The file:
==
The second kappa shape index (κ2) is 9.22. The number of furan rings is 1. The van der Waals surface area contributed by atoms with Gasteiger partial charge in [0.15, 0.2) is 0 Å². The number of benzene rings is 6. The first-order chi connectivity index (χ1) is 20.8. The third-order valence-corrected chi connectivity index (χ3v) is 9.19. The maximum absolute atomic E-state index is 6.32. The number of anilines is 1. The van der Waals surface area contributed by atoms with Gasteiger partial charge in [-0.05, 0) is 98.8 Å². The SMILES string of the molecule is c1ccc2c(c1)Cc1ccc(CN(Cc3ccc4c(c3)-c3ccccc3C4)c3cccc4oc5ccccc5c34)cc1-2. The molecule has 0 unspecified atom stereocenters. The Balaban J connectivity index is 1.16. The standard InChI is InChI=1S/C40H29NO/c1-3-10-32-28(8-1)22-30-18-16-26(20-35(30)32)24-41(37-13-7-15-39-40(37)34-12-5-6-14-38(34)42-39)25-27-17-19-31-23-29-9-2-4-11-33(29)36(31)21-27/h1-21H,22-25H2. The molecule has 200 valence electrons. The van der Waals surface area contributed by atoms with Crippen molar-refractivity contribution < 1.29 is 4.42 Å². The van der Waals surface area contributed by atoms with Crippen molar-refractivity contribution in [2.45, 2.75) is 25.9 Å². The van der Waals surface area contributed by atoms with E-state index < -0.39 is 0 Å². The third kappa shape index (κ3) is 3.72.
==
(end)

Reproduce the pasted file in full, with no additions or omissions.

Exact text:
The second kappa shape index (κ2) is 9.22. The number of furan rings is 1. The van der Waals surface area contributed by atoms with Gasteiger partial charge in [0.15, 0.2) is 0 Å². The number of benzene rings is 6. The first-order chi connectivity index (χ1) is 20.8. The third-order valence-corrected chi connectivity index (χ3v) is 9.19. The maximum absolute atomic E-state index is 6.32. The number of anilines is 1. The van der Waals surface area contributed by atoms with Gasteiger partial charge in [-0.05, 0) is 98.8 Å². The SMILES string of the molecule is c1ccc2c(c1)Cc1ccc(CN(Cc3ccc4c(c3)-c3ccccc3C4)c3cccc4oc5ccccc5c34)cc1-2. The molecule has 0 unspecified atom stereocenters. The Balaban J connectivity index is 1.16. The standard InChI is InChI=1S/C40H29NO/c1-3-10-32-28(8-1)22-30-18-16-26(20-35(30)32)24-41(37-13-7-15-39-40(37)34-12-5-6-14-38(34)42-39)25-27-17-19-31-23-29-9-2-4-11-33(29)36(31)21-27/h1-21H,22-25H2. The molecule has 200 valence electrons. The van der Waals surface area contributed by atoms with Crippen molar-refractivity contribution < 1.29 is 4.42 Å². The van der Waals surface area contributed by atoms with Crippen molar-refractivity contribution in [2.45, 2.75) is 25.9 Å². The van der Waals surface area contributed by atoms with E-state index < -0.39 is 0 Å². The third kappa shape index (κ3) is 3.72.